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3,000 Tributes for 3,000 Victims


Fourteen hundred students and faculty members took part in a 36 hour-long September 11th commemorative event at Binghamton University last week. Chabad’s Mitzvah Marathon, co-sponsored by Hillel and the Jewish Heritage Program, won the attention of university president Lois DeFleur and Rodger Summers, vice president of Student Affairs, both of whom participated with their own mitzvot.

A pavilion set up in the center of campus displayed nearly 3,000 photos of victims of September 11th–on their flipside a form where participants could fill out their information and any good deed they would take on in memory of the deceased. Sporting pins with the logo: “Do a mitzvah today. Twin Towers stand eternal: Goodness and Kindness. A little light dispels much darkness,” participants then strung the photos on lines running between replicas of the two Twin Towers.

“The program was planned to appeal to a wide range of people from across the spectrum,” says Chabad representative Mrs. Rivkah Slonim. So the choice of good deeds varied greatly from making sandwiches for the homeless, to a blood drive, volunteering for an animal shelter, donating money for Israel’s victims of terror and visiting the elderly and the sick. Among the specific mitzvot made available on site to honor the dead, many Jewish women and girls chose to light Shabbat candles, and numerous Jewish men opted to don tefillin. Others chose to read a chapter of Psalms, or study a page of Torah. And after a day filled with mitzvot, Chabad coordinated a Torahthon which kept students studying Torah throughout the night, utilizing every moment in appropriate and meaningful memorial tribute.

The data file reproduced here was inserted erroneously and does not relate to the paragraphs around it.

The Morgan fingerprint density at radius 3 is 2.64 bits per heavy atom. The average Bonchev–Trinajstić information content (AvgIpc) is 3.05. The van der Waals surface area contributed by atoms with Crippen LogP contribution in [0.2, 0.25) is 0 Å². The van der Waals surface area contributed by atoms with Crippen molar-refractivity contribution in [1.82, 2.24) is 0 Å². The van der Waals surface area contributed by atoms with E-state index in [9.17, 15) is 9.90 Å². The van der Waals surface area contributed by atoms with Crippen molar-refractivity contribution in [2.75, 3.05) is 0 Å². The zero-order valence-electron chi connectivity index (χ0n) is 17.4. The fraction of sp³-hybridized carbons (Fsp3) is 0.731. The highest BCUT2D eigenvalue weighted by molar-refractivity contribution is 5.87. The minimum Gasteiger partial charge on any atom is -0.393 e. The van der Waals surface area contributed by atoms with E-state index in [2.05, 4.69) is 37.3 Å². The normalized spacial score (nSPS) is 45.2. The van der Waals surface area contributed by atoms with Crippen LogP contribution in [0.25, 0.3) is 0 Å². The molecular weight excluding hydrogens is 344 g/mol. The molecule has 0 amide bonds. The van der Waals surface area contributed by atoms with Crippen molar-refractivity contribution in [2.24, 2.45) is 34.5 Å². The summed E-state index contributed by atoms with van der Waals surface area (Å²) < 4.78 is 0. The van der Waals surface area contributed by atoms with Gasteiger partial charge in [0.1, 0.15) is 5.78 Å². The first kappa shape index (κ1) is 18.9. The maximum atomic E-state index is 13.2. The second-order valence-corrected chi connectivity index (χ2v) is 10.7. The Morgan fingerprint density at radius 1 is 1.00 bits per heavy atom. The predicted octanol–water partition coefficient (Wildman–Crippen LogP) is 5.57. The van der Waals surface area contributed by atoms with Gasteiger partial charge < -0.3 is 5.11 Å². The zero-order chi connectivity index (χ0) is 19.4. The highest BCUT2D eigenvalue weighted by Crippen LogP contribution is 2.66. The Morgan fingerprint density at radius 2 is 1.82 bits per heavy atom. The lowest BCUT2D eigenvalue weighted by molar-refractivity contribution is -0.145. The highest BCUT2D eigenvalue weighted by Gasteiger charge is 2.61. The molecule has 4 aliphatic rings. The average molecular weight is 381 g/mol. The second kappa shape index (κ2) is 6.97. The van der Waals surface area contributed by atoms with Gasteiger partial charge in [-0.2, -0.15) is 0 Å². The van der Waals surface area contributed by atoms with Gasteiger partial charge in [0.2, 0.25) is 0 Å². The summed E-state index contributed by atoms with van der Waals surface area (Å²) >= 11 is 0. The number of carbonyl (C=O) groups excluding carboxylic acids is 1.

“The program drew a diverse group of students, both Jewish and gentile, shattering all barriers of color, race, religion and age by the level of involvement,” says RabbiYitzchok Creeger, program director at the Chabad House Student Center.

At a closing ceremony students shared their reflections on September 11th and the day’s program. Thankful for the chance to pay meaningful tribute to those killed, they all joined in a moving sing-a-long, to wrap up a remarkable day on campus. Follow-up campaigns are underway as students who signed up for various community services are assigned their individual task and receive a card to remind them of their respective resolutions.

According to Rabbi Creeger, “students here at Binghamton were not just reacting to evil, but were on the offensive, adding light into the world on this tragic day.”


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